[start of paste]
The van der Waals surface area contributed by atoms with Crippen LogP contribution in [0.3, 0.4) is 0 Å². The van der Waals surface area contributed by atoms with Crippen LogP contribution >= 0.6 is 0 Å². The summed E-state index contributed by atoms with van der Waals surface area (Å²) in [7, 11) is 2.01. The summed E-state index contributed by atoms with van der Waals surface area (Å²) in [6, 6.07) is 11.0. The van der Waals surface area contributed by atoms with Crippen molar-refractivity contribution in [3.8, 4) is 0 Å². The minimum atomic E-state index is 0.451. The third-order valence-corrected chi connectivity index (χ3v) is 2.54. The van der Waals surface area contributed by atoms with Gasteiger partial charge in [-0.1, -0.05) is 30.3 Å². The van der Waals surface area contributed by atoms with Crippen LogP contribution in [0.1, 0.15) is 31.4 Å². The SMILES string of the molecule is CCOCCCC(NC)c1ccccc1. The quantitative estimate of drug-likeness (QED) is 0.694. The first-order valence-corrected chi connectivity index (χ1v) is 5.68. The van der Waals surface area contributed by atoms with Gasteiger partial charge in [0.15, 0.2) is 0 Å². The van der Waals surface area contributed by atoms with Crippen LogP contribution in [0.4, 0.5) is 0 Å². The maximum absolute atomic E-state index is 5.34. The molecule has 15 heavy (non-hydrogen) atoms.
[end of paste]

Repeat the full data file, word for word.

The van der Waals surface area contributed by atoms with Crippen LogP contribution in [0.3, 0.4) is 0 Å². The van der Waals surface area contributed by atoms with Crippen LogP contribution >= 0.6 is 0 Å². The summed E-state index contributed by atoms with van der Waals surface area (Å²) in [7, 11) is 2.01. The summed E-state index contributed by atoms with van der Waals surface area (Å²) in [6, 6.07) is 11.0. The van der Waals surface area contributed by atoms with Crippen molar-refractivity contribution in [3.8, 4) is 0 Å². The minimum atomic E-state index is 0.451. The third-order valence-corrected chi connectivity index (χ3v) is 2.54. The van der Waals surface area contributed by atoms with Gasteiger partial charge in [-0.1, -0.05) is 30.3 Å². The van der Waals surface area contributed by atoms with Crippen LogP contribution in [0.1, 0.15) is 31.4 Å². The SMILES string of the molecule is CCOCCCC(NC)c1ccccc1. The quantitative estimate of drug-likeness (QED) is 0.694. The first-order valence-corrected chi connectivity index (χ1v) is 5.68. The van der Waals surface area contributed by atoms with Gasteiger partial charge in [0.15, 0.2) is 0 Å². The van der Waals surface area contributed by atoms with Crippen LogP contribution in [0.4, 0.5) is 0 Å². The maximum absolute atomic E-state index is 5.34. The molecule has 15 heavy (non-hydrogen) atoms.